By Kevin Tibbles, NBC News correspondent
The other evening, after our story on the internet computer game 'Freerice.com" aired on Nightly News, someone near and dear to me said, "You know, that is the first time in a long time I have seen a story about the internet that is actually positive!".
It now appears many of Nightly's viewers either agreed, or were curious enough to find out for themselves. The 'freerice' website has virtually exploded with people logging on to play the game, learn a few new words and, most importantly, donate rice to the world's needy.
Now, before I get too far down the track... here's what freerice.com is.
It's a little computer game invented by Bloomington, Indiana programmer John Breen. Breen was thinking of ways to help his son expand his vocabulary and study for his SAT's. But, as a quiet spoken fellow with a social conscience, Breen didn't let it end at that. So, voila 'freerice' was born.
You log on to the site... the game offers you a word, and then four definitions.
If you pick the correct definition 20 grains of rice are donated to the UN's World Food Program. In the six months the game has been up and running, enough rice to feed one million people for a day has been donated. The game costs nothing to play, and all the rice is paid for by the websites advertisers. For me, I found the whole concept so simple, it was brilliant.
Now, that is enough of a feat in itself to be worthy of a Nightly News spot!
Producer Hilary Guy and I visited the kids at the Fairview Elementary School in Bloomington to watch them play; and every one of them said it was a) fun b)good to learn new words and c) great to help out people in need around the world.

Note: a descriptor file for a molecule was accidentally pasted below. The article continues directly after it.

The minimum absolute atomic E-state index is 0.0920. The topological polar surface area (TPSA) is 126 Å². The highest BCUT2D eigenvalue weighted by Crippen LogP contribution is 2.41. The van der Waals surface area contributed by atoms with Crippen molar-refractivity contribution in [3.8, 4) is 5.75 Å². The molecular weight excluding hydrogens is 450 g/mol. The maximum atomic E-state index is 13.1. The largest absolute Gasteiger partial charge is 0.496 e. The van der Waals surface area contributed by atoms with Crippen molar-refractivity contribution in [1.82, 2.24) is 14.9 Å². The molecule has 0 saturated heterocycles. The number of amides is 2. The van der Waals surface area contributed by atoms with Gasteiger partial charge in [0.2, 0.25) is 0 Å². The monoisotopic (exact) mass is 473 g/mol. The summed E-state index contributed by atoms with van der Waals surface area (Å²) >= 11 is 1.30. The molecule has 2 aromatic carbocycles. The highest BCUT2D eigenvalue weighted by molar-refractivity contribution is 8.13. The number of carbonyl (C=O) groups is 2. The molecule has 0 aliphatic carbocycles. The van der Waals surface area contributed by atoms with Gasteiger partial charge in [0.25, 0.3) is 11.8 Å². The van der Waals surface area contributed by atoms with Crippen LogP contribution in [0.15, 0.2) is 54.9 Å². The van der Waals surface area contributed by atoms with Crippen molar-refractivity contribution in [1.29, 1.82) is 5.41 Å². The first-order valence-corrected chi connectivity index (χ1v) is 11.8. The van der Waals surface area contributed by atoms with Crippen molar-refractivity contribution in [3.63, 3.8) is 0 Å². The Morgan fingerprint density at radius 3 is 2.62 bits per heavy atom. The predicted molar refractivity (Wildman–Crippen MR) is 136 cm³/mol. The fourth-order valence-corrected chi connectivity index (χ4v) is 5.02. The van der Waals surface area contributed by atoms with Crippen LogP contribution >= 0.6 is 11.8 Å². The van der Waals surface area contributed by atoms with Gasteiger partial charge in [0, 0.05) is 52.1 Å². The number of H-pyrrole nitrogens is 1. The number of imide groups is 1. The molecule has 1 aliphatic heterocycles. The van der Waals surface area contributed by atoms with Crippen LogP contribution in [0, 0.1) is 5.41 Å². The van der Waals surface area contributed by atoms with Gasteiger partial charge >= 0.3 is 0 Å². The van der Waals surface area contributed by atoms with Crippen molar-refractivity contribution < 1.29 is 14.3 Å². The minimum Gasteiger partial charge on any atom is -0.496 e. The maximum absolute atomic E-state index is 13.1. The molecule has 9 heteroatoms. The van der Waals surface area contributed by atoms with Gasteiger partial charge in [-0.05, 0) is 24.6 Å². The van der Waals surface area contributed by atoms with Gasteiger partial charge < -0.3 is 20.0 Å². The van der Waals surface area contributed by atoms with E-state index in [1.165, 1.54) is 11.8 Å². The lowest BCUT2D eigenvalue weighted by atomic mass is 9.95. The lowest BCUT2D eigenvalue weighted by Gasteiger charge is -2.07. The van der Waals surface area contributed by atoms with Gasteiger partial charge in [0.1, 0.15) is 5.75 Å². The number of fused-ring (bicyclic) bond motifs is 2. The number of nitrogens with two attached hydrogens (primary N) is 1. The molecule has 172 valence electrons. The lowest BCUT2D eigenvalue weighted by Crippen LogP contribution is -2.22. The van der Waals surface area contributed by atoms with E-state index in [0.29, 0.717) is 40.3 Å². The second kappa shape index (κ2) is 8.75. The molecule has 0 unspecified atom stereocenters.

Their teacher told us another benefit was that her students were now engaged in issues effecting communities far away from middle America.
Perhaps these are the same sentiments that touched so many of our viewers, because after the story ran John Breen tells me "the amount of rice given MORE THAN DOUBLED OVERNIGHT!". From just under 180 million grains of rice on one day, to 350 million the next.
He adds the figures are continuing to go up, and that can only be a good thing...especially as newscasts are now beginning to include stories about rising food prices, food shortages and especially rice shortages in many parts of the world.
According to food agencies, the price of a ton of rice has more than doubled in just the past two months.
So, from his little office in the Midwest, John Breen has stumbled onto something that, at the very least, will help feed a few more people. What he also has done is create a vehicle for regular folks to help contribute. And, like I said, it is fast, it is fun and it doesn't cost you a dime.